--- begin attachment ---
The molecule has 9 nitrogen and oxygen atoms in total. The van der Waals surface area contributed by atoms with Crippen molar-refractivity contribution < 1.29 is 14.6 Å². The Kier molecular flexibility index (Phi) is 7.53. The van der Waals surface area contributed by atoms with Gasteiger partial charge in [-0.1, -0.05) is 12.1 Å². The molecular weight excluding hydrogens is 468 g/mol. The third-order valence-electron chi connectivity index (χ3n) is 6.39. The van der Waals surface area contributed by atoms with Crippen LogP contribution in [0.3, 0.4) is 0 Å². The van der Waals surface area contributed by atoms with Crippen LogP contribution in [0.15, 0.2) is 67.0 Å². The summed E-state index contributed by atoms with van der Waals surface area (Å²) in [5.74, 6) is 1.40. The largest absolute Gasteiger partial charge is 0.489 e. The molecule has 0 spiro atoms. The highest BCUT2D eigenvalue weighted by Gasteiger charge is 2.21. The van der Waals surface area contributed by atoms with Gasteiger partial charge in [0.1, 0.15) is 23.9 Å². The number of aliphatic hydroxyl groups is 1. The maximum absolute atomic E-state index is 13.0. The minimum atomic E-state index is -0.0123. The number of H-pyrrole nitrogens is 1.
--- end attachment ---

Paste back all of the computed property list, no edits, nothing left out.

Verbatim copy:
The molecule has 9 nitrogen and oxygen atoms in total. The van der Waals surface area contributed by atoms with Crippen molar-refractivity contribution < 1.29 is 14.6 Å². The Kier molecular flexibility index (Phi) is 7.53. The van der Waals surface area contributed by atoms with Gasteiger partial charge in [-0.1, -0.05) is 12.1 Å². The molecular weight excluding hydrogens is 468 g/mol. The third-order valence-electron chi connectivity index (χ3n) is 6.39. The van der Waals surface area contributed by atoms with Crippen LogP contribution in [0.3, 0.4) is 0 Å². The van der Waals surface area contributed by atoms with Crippen LogP contribution in [0.15, 0.2) is 67.0 Å². The summed E-state index contributed by atoms with van der Waals surface area (Å²) in [5.74, 6) is 1.40. The largest absolute Gasteiger partial charge is 0.489 e. The molecule has 0 spiro atoms. The highest BCUT2D eigenvalue weighted by Gasteiger charge is 2.21. The van der Waals surface area contributed by atoms with Gasteiger partial charge in [0.1, 0.15) is 23.9 Å². The number of aliphatic hydroxyl groups is 1. The maximum absolute atomic E-state index is 13.0. The minimum atomic E-state index is -0.0123. The number of H-pyrrole nitrogens is 1.